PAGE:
We found the place where my brother and I had lunch last week before he showed me what was two roads north up the gravel road.  And my husband drove as I anxiously scanned the countryside, looking for the land, the land where my great great great grandmother, Catherine, settled eons ago.  The land was in her name because her husband, William, was dead by the time the British government rewarded with land the Loyalists who fought in the War of 1812.

We found it!  Two one-hundred-acre parcels of land straddling the river, the only road at that time.  Catherine got a very valuable piece of property because of that river.  And I spent the day thinking what it must have been like to strike out for this unknown, unsettled, tree-covered expanse, her husband dead, and her  future such an unknown.  I began to see Catherine and her children with their government-issued implements and their few possessions as they landed in the wilderness and built a life.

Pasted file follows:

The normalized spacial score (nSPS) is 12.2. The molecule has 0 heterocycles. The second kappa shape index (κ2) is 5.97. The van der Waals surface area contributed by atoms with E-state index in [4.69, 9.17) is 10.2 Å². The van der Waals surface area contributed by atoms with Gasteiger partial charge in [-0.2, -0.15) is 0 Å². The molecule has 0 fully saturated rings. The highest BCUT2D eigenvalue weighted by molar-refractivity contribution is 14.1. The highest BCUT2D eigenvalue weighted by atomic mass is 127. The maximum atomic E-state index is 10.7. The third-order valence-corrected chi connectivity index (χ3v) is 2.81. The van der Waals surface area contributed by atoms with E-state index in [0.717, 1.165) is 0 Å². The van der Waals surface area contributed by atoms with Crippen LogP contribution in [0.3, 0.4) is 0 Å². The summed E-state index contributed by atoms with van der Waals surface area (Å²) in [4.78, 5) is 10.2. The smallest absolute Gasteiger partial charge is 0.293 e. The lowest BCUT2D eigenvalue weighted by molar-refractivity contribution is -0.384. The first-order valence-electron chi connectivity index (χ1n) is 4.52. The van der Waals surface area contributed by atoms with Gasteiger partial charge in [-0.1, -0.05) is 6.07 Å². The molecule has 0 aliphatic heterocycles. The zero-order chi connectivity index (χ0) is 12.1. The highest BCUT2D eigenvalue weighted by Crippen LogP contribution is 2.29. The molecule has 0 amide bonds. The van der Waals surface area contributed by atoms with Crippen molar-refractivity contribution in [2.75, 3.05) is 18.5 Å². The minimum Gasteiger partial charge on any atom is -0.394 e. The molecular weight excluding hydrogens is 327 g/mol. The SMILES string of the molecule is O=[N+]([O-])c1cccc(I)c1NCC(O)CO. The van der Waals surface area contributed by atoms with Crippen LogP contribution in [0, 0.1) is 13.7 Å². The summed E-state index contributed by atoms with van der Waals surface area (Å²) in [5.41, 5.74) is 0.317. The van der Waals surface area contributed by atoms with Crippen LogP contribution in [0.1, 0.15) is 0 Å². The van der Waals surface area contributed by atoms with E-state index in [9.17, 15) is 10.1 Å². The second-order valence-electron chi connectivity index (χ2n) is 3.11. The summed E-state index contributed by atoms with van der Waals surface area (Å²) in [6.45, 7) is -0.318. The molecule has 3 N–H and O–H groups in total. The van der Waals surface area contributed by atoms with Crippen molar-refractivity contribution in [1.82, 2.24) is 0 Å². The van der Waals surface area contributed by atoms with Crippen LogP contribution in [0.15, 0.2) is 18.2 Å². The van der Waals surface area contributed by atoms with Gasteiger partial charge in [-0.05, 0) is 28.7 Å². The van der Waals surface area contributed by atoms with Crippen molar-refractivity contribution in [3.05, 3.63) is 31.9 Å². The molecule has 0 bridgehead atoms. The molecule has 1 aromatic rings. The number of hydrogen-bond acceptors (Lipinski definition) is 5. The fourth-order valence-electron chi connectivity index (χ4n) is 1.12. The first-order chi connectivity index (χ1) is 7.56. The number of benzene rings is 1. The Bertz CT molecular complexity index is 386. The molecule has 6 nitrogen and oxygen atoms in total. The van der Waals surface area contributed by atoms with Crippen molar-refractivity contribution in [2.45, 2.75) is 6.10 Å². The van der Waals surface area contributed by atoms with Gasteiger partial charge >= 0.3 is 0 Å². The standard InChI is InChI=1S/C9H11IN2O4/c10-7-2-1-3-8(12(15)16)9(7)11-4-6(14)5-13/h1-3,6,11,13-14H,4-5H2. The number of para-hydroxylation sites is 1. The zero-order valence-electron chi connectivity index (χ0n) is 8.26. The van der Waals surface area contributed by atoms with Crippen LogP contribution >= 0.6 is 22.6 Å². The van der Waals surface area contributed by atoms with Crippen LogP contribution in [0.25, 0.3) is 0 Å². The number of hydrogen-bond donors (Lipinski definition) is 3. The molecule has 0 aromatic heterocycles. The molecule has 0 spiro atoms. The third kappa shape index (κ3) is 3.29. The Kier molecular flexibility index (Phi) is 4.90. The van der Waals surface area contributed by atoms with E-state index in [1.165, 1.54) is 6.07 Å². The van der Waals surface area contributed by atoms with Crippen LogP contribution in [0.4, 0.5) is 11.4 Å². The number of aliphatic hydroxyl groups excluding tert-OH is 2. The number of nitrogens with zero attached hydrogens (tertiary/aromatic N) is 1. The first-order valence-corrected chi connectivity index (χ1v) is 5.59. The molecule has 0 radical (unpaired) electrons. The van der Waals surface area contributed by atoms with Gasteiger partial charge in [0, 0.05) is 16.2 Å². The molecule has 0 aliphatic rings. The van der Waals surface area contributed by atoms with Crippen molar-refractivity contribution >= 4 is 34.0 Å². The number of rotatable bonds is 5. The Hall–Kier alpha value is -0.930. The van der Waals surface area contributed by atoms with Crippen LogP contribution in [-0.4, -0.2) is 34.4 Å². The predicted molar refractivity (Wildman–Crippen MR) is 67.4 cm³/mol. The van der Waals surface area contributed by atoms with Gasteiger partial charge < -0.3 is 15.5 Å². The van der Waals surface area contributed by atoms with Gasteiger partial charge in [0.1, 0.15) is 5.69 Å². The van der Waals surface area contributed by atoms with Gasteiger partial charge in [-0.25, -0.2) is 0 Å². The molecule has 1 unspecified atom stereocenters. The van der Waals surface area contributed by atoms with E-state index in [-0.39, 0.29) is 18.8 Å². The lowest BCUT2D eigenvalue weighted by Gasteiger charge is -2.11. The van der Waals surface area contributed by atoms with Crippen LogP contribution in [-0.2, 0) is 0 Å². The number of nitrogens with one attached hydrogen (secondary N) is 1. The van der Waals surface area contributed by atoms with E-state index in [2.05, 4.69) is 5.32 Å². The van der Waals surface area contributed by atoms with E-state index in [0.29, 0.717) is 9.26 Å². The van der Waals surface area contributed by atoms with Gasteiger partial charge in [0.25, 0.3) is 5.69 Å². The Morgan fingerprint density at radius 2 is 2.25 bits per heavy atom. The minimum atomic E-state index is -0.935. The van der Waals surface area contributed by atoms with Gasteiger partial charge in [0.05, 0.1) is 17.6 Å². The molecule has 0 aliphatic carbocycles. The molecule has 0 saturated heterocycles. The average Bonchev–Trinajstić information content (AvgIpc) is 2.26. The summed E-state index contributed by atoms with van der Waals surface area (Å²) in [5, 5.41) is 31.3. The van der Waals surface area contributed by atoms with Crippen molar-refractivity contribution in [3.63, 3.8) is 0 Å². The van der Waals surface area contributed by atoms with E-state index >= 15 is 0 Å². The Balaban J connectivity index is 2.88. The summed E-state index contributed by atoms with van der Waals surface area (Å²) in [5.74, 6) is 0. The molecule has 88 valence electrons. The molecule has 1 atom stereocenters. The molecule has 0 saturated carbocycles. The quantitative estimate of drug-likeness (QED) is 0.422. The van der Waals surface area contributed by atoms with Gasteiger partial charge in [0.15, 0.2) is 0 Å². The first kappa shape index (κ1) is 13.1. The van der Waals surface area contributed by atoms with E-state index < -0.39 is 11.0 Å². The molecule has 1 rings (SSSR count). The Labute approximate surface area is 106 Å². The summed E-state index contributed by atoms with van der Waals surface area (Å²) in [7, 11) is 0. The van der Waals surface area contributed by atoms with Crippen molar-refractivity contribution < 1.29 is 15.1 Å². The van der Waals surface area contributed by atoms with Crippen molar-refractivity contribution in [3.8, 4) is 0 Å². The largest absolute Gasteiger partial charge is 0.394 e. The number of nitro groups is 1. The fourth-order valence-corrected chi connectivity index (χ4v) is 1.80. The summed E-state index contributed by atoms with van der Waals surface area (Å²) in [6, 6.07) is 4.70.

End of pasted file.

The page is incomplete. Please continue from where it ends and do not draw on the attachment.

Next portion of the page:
Ever since I first saw that land, green with 6-inch winter wheat, prosperous modern buildings, and smartly flowing river, I’ve wondered what kind of boat they took, how many came, and how did they ever start from nothing.  And that all got me thinking about the story.  I wished they had written it down and I still do.  But now I’ve figured out how I might proceed.

Catherine will be my main character in book three.  And I can research and imagine and wonder and decide and make it up and use old family stories and create my book, just as those pioneers built their lives, from scratch.  And in this way I can preserve the story, not just for my family but for all the families whose ancestors fought the wilderness that was Canada.

As the title asks, where do you get your ideas?  Is there a character who just demanded that you write his or her story?  Have you had similar epiphanies in your writing journey?  Consider leaving a comment to tell your story.